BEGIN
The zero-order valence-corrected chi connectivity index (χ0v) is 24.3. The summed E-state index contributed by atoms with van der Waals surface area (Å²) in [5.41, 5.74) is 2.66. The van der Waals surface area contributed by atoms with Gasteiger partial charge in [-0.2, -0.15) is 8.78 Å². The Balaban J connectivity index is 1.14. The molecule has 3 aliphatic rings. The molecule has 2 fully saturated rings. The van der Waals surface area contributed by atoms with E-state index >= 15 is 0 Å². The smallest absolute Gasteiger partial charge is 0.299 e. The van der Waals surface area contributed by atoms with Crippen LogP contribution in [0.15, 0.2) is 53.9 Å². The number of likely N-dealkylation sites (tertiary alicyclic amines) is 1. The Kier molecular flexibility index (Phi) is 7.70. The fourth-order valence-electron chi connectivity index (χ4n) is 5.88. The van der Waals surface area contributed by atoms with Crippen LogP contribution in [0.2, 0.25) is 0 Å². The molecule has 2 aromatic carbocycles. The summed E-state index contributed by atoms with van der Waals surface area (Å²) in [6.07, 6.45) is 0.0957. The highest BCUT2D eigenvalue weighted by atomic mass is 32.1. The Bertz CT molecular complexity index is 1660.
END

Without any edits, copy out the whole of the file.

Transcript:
The zero-order valence-corrected chi connectivity index (χ0v) is 24.3. The summed E-state index contributed by atoms with van der Waals surface area (Å²) in [5.41, 5.74) is 2.66. The van der Waals surface area contributed by atoms with Gasteiger partial charge in [-0.2, -0.15) is 8.78 Å². The Balaban J connectivity index is 1.14. The molecule has 3 aliphatic rings. The molecule has 2 fully saturated rings. The van der Waals surface area contributed by atoms with E-state index >= 15 is 0 Å². The smallest absolute Gasteiger partial charge is 0.299 e. The van der Waals surface area contributed by atoms with Crippen LogP contribution in [0.15, 0.2) is 53.9 Å². The number of likely N-dealkylation sites (tertiary alicyclic amines) is 1. The Kier molecular flexibility index (Phi) is 7.70. The fourth-order valence-electron chi connectivity index (χ4n) is 5.88. The van der Waals surface area contributed by atoms with Crippen LogP contribution in [0.2, 0.25) is 0 Å². The molecule has 2 aromatic carbocycles. The summed E-state index contributed by atoms with van der Waals surface area (Å²) in [6.07, 6.45) is 0.0957. The highest BCUT2D eigenvalue weighted by atomic mass is 32.1. The Bertz CT molecular complexity index is 1660.